Four students named Rural Health Scholars

July 14 2008

TERRE HAUTE, Ind. - Four Indiana students will receive full-tuition waivers from Indiana State University as part of their acceptance into the Rural Health Program, a collaborative effort between Indiana State and the Indiana University School of Medicine.

The Rural Health Program is designed specifically to prepare students from rural Indiana to return to their hometowns, or a similar town, as a primary care physician. Indiana State and the IU School of Medicine developed this unique program to assist rural communities gain better access to healthcare. The program allows students to work alongside rural physicians, participate in summer internships at rural clinics, take part in a health seminar series, conduct research as an undergraduate and gain patient experience during third-and fourth-year internships with rural hospitals or clinic. Rural health scholars are also enrolled in the University Honors Program.

Admission into the program is limited to 10 Indiana residents from rural communities per year. Students must achieve a high school cumulative grade point average of 3.5 on a 4.0 scale, have a minimum combined score of 1200 on the Critical Reading and Mathematics sections of the SAT or 27 on the ACT, and reside in rural Indiana. Candidates considered for the program will complete a required interview. Matriculation to Indiana University School of Medicine requires students to successfully complete the undergraduate program at Indiana State with a minimum cumulative grade point average of a 3.5 and achieve a score on the MCAT equal to the mean score of the previous year's entering class.

This year's Rural Health scholars include (see background on each recipient below): George Fritch IV, Linton; Kelly Loman, Edinburgh: Hannah Smith, Trafalgar; and Tory Torma, North Liberty.

Since the program's inception in 1997, those students who have been named Rural Health Scholars have distinguished themselves in unique and successful ways at Indiana State, at medical schools across the country, and in their subsequent careers.

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George Fritch IV, son of George and Billie Jo Fritch of Linton, is a graduate of Linton-Stockton High School. He plans on majoring in biology and chemistry while at Indiana State in hopes of becoming a physician. During high school he participated in National Honor Society, Spanish Club, History Club, band, Academic Team, Academic Honors Club, Student Council, Letterman Club and played varsity tennis and golf. Fritch also volunteered in the cardio-pulmonary rehabilitation department of Sullivan County Community Hospital. He was named to the Academic All-State in tennis in 2007, a 2007 Hoosier Boys State delegate and was the Crane Naval Warfare Science Fair Champion in 2007.

Kelly Loman, daughter of Chris and Rhoda Loman of Edinburgh, is a graduate of Roncalli High School. She plans on majoring in chemistry while at Indiana State, in hopes of becoming a physician. During high school, she participated in show choir, played piano, participated in dance and took part in numerous community service projects including Lungs for Life, Prostate Cancer Run, volunteering at the St. Vincent DePaul food pantry and traveling to Appalachia to help residents build or repair their homes. She is a recipient of the Indiana State Sycamore Community Service Scholar Award.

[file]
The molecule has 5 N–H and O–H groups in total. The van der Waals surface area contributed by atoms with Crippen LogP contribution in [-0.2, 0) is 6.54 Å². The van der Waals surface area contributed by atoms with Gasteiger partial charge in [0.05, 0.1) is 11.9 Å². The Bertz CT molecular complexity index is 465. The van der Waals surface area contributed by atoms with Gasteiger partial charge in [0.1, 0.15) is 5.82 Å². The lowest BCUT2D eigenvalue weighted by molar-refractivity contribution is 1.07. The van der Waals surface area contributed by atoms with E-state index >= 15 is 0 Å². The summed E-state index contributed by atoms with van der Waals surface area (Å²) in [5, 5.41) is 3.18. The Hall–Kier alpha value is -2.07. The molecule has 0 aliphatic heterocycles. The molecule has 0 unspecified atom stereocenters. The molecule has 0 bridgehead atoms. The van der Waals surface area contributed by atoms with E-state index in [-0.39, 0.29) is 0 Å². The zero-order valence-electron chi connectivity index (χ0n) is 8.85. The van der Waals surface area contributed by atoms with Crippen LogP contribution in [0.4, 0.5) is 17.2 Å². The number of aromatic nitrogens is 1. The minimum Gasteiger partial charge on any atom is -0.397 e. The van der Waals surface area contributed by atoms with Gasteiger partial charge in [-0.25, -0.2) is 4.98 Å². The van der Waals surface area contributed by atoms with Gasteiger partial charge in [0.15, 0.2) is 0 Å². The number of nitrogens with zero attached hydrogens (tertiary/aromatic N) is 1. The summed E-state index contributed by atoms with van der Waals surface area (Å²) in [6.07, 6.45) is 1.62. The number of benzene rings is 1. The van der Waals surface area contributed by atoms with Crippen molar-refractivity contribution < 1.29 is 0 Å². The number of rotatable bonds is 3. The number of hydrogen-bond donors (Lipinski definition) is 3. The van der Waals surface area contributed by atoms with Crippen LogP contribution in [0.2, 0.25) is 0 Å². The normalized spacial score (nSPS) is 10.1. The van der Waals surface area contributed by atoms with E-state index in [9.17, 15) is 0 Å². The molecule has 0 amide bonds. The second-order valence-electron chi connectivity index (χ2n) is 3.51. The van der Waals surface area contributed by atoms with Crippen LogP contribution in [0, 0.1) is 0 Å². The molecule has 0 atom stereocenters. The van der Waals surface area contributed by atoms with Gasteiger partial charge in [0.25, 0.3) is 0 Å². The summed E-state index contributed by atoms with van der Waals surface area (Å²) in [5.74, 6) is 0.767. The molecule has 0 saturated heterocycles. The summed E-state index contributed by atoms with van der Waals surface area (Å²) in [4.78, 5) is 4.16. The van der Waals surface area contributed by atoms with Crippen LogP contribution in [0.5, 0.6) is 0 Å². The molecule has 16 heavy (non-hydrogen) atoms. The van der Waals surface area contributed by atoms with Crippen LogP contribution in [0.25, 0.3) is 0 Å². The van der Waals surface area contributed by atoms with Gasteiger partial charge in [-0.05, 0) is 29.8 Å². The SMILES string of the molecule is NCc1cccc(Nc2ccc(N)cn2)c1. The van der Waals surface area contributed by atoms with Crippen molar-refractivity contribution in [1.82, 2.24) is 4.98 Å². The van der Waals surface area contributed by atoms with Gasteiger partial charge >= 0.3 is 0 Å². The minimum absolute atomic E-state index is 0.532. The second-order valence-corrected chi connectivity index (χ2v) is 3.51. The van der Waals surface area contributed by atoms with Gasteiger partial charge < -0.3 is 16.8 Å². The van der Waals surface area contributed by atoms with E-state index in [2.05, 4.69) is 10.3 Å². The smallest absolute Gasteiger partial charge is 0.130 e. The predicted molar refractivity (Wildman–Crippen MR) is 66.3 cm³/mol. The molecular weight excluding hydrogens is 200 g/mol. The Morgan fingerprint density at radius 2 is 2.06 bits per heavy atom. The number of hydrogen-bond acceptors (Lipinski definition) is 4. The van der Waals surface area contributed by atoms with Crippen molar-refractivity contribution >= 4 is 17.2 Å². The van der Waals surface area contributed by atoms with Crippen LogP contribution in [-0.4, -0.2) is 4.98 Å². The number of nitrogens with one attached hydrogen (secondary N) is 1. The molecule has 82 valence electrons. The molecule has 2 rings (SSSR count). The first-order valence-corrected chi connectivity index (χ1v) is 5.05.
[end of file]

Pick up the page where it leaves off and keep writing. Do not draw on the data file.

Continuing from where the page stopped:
Hannah Smith, daughter of Constance Anderson and Terrance Smith of Trafalgar, is a graduate of Indian Creek High School. She plans to major in pre-medicine, in hopes of becoming a physician caring for low-income families. During high school, she played junior varsity and varsity softball, was a member of the Science academic team, participated in service learning activities and volunteered at Johnson County Memorial Hospital. She was the recipient of the Spanish excellence award and attended the 2006 Lugar Symposium for Tomorrow's Leaders.

Tory Torma, son of Todd and Penny Torma of North Liberty, is a graduate of Mishawaka Marian High School. He plans to major in pre-medicine, in hopes of becoming a physician practicing in a small community. While in high school Torma played varsity football and competed on the varsity track team in addition to writing for the school newspaper. He also participated in the National Honor Society, German Club, ROTC and was a member of the AV Technology Crew. Torma was named an All-State Academic Team in football and was a Marian Medalist in Math and German.

Deadline for admission for the next class of Rural Health Scholars is Feb. 1, 2009. For an application or more information, contact Holly Hobaugh, pre-professional advisor, at (812) 237-8633.

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CONTACT: Holly Hobaugh, pre-professional advisor, (812) 237-8633

WRITER: Paula Meyer, ISU Communications & Marketing, (812) 237-3783 or paula.meyer@indstate.edu

 

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Story Highlights

Four Indiana students will receive full-tuition waivers from Indiana State University as part of their acceptance into the Rural Health Program, a collaborative effort between Indiana State and the Indiana University School of Medicine.

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